No. 536.
Mr. Christiancy to Mr. Blaine.

No. 263.]

Sir: Referring to my dispatches Nos. 254 and 256, I have the honor to say that when those dispatches were written I had only received the facts by general public report. I now inclose to you the letter of Señor Manuel de Odriozola, the director of the Biblioteca National del Peru, dated March 10, but received only on the 19th, showing the spoliation of that library by the Chilian authorities, together with a translation of the same.

Referring to my dispatch No. 256, in which I stated the value of the laboratory, &c., of the School of Medicine taken by the Chilian authorities at $500,000, I have now to say that I think the value was overstated. I now understand that the laboratory was purchased in Paris for 600,000 francs. I cannot get reliable official evidence in these matters. But the fact of the laboratory having been taken by the Chilian forces (whatever may have been its value) is beyond doubt.

I have, &c.,

[Page 887]
[Inclosure No. 1 in No. 263.—Translation.]

Señor Odriozola to Mr. Christiancy.

The undersigned, director of the national library of Peru, has the honor to address himself to your excellency, in order that you may bring to the knowledge of your government the fact of the crime against civilization committed by the Chilian authorities in Lima.

To take as their property libraries, archives, cabinets of science and anatomy, and others which symbolize the intellectual progress of a nation, or help to facilitate its development, is to restore to war a character of barbarism foreign to the civilization of the age and the practices of Christian and enlightened belligerents, and to the universally recognized principles of right.

The Library of Lima was founded in 1822, a few months after the declaration of independence, and was considered by all the literary travelers who have visited it as the best among the libraries of Latin America. Being enriched through the protection of subsequent gevernments, and the gifts of private persons, it had, at the close of 1880, very nearly 50,000 printed volumes (not reckoning duplicate editions), and over 800 interesting manuscripts. True bibliographical curiosities, among which were not a few unreplaceable, or books printed during the first century after the discovery of printing, and which, as your excellency knows, are priceless works at present, very rare, either from the copies being exhausted or for not having been reprinted, especially in the branch of literature and history, the production of nearly all the chroniclers of America, a section in which the establishment was unrivaled, and books presented by foreign governments, among which the United States of America figured largely. Such, Mr. Minister, was the Library of Lima, a library of which we, the sons of Peru, were justly proud.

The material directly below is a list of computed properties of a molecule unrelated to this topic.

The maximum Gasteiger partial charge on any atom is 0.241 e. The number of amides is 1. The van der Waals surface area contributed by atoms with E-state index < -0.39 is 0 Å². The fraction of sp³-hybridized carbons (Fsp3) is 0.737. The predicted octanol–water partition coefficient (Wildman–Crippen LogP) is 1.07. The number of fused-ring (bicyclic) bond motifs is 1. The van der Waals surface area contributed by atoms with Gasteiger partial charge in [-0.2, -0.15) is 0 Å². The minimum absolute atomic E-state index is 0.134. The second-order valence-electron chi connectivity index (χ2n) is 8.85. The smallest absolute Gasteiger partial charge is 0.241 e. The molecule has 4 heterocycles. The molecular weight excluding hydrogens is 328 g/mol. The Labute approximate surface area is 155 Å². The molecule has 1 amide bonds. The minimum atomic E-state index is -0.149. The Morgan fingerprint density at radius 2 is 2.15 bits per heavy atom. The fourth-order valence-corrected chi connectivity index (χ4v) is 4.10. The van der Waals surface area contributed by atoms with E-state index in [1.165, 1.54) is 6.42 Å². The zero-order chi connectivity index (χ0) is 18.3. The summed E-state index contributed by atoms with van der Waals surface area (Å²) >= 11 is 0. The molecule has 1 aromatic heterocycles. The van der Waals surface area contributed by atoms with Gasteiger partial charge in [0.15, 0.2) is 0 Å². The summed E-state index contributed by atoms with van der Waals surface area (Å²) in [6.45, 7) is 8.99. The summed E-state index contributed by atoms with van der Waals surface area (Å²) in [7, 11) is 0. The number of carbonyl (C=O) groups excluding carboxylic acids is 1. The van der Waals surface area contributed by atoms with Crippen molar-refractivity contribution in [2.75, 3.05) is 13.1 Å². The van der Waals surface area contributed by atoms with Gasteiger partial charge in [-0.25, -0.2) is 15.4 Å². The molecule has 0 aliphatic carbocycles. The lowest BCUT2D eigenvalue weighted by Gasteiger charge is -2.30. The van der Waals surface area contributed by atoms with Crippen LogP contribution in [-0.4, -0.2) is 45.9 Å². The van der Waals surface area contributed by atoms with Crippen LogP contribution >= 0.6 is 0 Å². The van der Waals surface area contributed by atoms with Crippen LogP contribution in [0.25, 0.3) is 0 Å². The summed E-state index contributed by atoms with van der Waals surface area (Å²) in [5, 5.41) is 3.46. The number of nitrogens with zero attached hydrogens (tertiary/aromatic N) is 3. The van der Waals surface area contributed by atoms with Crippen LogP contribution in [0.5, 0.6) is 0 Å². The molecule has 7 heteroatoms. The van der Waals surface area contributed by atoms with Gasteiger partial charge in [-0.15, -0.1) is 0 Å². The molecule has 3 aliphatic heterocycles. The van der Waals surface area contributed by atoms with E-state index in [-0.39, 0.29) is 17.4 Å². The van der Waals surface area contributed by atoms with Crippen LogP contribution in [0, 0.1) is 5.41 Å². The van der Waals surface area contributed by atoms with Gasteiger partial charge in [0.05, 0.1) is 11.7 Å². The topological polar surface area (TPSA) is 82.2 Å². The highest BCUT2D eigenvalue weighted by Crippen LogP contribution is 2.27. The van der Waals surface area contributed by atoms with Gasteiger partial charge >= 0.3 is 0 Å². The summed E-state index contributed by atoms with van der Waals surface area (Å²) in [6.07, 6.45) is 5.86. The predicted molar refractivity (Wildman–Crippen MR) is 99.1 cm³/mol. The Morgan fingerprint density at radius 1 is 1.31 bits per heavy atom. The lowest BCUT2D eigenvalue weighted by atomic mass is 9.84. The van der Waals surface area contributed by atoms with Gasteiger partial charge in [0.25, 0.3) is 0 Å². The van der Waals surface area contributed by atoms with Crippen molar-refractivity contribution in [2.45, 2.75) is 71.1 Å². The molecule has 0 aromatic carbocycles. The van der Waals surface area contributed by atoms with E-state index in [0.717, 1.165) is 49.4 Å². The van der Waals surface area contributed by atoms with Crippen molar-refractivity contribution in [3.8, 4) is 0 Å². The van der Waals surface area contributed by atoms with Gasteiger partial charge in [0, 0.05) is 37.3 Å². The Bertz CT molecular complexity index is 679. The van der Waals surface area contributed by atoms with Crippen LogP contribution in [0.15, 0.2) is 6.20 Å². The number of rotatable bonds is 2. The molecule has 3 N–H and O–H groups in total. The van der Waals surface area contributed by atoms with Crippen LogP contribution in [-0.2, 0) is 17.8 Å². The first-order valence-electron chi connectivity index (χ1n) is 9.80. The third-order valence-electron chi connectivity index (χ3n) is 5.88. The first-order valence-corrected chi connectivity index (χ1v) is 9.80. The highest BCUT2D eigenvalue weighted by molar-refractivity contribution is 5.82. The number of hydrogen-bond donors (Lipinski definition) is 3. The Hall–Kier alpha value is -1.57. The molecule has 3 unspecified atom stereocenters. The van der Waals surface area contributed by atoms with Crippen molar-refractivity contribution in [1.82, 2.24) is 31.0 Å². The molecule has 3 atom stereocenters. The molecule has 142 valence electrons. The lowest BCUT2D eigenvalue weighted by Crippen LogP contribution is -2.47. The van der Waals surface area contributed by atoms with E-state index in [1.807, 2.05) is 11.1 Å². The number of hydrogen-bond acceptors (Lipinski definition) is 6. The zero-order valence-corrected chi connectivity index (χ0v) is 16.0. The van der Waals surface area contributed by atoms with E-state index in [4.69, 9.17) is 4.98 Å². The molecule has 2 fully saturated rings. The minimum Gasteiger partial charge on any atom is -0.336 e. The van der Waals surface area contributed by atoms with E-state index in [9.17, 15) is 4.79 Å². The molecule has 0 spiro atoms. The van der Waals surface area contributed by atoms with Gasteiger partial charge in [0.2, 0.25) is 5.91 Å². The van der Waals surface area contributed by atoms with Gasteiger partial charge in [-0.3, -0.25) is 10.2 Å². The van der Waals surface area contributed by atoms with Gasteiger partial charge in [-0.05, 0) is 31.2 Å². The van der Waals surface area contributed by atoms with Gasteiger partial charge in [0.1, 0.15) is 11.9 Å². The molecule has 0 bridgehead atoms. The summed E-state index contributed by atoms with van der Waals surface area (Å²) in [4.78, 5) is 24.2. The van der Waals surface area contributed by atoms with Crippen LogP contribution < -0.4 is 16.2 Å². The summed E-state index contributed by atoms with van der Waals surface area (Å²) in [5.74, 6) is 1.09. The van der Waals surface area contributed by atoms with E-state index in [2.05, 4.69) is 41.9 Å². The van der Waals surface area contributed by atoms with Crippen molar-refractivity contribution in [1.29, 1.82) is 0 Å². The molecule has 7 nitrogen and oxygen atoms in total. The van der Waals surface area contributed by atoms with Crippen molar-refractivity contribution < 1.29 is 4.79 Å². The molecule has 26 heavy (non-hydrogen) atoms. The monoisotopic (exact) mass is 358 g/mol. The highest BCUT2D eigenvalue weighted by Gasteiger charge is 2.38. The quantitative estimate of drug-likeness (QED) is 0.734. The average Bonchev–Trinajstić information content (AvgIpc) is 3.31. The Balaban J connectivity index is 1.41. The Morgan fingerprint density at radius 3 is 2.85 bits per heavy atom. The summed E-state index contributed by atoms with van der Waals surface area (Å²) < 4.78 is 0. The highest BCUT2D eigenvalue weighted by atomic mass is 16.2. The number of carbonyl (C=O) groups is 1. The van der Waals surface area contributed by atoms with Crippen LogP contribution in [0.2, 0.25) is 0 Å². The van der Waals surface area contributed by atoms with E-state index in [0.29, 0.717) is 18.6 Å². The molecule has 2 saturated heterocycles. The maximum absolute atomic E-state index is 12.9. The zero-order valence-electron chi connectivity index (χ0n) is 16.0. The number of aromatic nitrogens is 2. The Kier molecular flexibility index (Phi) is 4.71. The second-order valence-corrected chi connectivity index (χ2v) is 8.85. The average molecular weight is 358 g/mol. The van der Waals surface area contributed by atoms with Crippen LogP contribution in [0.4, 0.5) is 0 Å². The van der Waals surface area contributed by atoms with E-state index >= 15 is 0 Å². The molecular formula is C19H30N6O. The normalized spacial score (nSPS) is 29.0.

The capital of Lima having been surrendered to the Chilian forces the 17th January, more than a month elapsed, during which the invaders respected the institutions of learning; no fear was felt up to that time that the Chilian authorities would dare to consider as spoils of war the cabinets of the School of Medicine and university, the apparatus of the School of Arts and Mines, or the important collection of the national archives, and of other institutions of purely scientific, literary, or artistic character.

On the 26th of February, at 3 p.m., the keys of the library were demanded of us, and from that day forward the most scandalous robbery was carried on, the books being carried to Callao in carts, and, I understand, they being shipped to Santiago. The library has been sacked as though it represented war material, and but a few more days will be necessary to finish this act of rapine, carried on under the shadow of the flag of a people considered as civilized and enlightened.

In addressing myself to your excellency, I do it in order that the protest which I make in the name of cilvilization, morality, and justice may appear before America and humanity, complying in this with a double duty imposed upon me, by my duty as the director of the library, and my patriotism.

With sentiments of high consideration and respect, I have the honor to subscribe myself, your excellency’s obedient servant,


His Excellency I. P. Christiancy,
Minister of the United States in Lima.